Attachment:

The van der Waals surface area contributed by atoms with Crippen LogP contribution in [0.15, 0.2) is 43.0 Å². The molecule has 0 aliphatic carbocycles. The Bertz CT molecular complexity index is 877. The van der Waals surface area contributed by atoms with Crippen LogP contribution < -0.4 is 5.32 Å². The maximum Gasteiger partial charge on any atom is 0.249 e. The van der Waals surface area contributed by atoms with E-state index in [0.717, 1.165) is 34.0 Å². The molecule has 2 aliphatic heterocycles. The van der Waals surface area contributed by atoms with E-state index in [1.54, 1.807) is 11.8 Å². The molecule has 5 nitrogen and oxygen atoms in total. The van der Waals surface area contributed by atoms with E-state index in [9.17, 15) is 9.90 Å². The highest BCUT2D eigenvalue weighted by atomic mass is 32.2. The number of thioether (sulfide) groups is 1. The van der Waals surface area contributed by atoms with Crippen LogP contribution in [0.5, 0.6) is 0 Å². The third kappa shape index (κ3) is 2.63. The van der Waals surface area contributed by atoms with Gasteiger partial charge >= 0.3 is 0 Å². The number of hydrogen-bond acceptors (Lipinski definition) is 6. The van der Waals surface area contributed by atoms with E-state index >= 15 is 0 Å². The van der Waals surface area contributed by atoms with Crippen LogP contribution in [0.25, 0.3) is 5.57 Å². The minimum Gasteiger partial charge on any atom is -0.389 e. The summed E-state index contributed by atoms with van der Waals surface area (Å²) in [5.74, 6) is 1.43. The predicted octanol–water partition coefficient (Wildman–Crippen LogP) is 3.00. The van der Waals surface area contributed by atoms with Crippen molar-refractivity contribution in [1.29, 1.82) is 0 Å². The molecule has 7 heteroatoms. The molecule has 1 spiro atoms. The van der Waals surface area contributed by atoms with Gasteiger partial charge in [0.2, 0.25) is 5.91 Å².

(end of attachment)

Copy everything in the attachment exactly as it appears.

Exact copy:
The van der Waals surface area contributed by atoms with Crippen LogP contribution in [0.15, 0.2) is 43.0 Å². The molecule has 0 aliphatic carbocycles. The Bertz CT molecular complexity index is 877. The van der Waals surface area contributed by atoms with Crippen LogP contribution < -0.4 is 5.32 Å². The maximum Gasteiger partial charge on any atom is 0.249 e. The van der Waals surface area contributed by atoms with E-state index in [0.717, 1.165) is 34.0 Å². The molecule has 2 aliphatic heterocycles. The van der Waals surface area contributed by atoms with E-state index in [1.54, 1.807) is 11.8 Å². The molecule has 5 nitrogen and oxygen atoms in total. The van der Waals surface area contributed by atoms with E-state index in [9.17, 15) is 9.90 Å². The highest BCUT2D eigenvalue weighted by atomic mass is 32.2. The number of thioether (sulfide) groups is 1. The van der Waals surface area contributed by atoms with Crippen LogP contribution in [0.5, 0.6) is 0 Å². The third kappa shape index (κ3) is 2.63. The van der Waals surface area contributed by atoms with Gasteiger partial charge >= 0.3 is 0 Å². The number of hydrogen-bond acceptors (Lipinski definition) is 6. The van der Waals surface area contributed by atoms with E-state index >= 15 is 0 Å². The van der Waals surface area contributed by atoms with Crippen LogP contribution in [0.25, 0.3) is 5.57 Å². The minimum Gasteiger partial charge on any atom is -0.389 e. The summed E-state index contributed by atoms with van der Waals surface area (Å²) in [5.74, 6) is 1.43. The predicted octanol–water partition coefficient (Wildman–Crippen LogP) is 3.00. The van der Waals surface area contributed by atoms with Crippen molar-refractivity contribution in [1.29, 1.82) is 0 Å². The molecule has 7 heteroatoms. The molecule has 1 spiro atoms. The van der Waals surface area contributed by atoms with Gasteiger partial charge in [0.2, 0.25) is 5.91 Å².